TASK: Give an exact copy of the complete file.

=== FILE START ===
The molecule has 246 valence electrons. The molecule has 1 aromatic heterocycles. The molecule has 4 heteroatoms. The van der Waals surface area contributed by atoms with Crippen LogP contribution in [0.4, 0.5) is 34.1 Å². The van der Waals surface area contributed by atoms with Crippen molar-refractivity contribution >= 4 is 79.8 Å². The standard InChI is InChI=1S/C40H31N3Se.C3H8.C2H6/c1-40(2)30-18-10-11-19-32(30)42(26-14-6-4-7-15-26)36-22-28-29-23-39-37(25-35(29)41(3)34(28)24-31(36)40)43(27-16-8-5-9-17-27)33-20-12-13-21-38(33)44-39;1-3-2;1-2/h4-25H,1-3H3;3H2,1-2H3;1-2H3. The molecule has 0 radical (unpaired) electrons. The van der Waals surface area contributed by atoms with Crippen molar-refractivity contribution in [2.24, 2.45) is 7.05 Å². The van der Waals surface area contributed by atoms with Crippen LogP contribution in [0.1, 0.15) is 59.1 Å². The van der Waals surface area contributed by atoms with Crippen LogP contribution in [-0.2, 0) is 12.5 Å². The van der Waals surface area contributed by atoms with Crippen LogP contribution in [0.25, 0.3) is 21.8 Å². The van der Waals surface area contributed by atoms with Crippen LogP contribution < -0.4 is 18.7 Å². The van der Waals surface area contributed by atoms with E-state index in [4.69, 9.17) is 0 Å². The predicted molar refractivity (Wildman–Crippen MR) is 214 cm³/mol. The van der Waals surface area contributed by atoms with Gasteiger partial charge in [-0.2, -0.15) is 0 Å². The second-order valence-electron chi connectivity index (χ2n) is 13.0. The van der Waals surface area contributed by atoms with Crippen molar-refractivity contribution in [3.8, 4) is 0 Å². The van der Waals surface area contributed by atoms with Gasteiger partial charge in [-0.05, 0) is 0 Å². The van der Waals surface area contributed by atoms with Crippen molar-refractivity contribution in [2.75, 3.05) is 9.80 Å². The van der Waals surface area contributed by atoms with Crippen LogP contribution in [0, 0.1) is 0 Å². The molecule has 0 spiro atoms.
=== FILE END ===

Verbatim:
The molecule has 246 valence electrons. The molecule has 1 aromatic heterocycles. The molecule has 4 heteroatoms. The van der Waals surface area contributed by atoms with Crippen LogP contribution in [0.4, 0.5) is 34.1 Å². The van der Waals surface area contributed by atoms with Crippen molar-refractivity contribution >= 4 is 79.8 Å². The standard InChI is InChI=1S/C40H31N3Se.C3H8.C2H6/c1-40(2)30-18-10-11-19-32(30)42(26-14-6-4-7-15-26)36-22-28-29-23-39-37(25-35(29)41(3)34(28)24-31(36)40)43(27-16-8-5-9-17-27)33-20-12-13-21-38(33)44-39;1-3-2;1-2/h4-25H,1-3H3;3H2,1-2H3;1-2H3. The molecule has 0 radical (unpaired) electrons. The van der Waals surface area contributed by atoms with Crippen molar-refractivity contribution in [2.24, 2.45) is 7.05 Å². The van der Waals surface area contributed by atoms with Crippen LogP contribution in [0.1, 0.15) is 59.1 Å². The van der Waals surface area contributed by atoms with Crippen LogP contribution in [-0.2, 0) is 12.5 Å². The van der Waals surface area contributed by atoms with Crippen LogP contribution in [0.25, 0.3) is 21.8 Å². The van der Waals surface area contributed by atoms with Crippen LogP contribution < -0.4 is 18.7 Å². The van der Waals surface area contributed by atoms with E-state index in [4.69, 9.17) is 0 Å². The predicted molar refractivity (Wildman–Crippen MR) is 214 cm³/mol. The van der Waals surface area contributed by atoms with Gasteiger partial charge in [-0.2, -0.15) is 0 Å². The second-order valence-electron chi connectivity index (χ2n) is 13.0. The van der Waals surface area contributed by atoms with Crippen molar-refractivity contribution in [3.8, 4) is 0 Å². The van der Waals surface area contributed by atoms with Gasteiger partial charge in [-0.05, 0) is 0 Å². The van der Waals surface area contributed by atoms with Crippen molar-refractivity contribution in [2.75, 3.05) is 9.80 Å². The van der Waals surface area contributed by atoms with Crippen LogP contribution in [0, 0.1) is 0 Å². The molecule has 0 spiro atoms.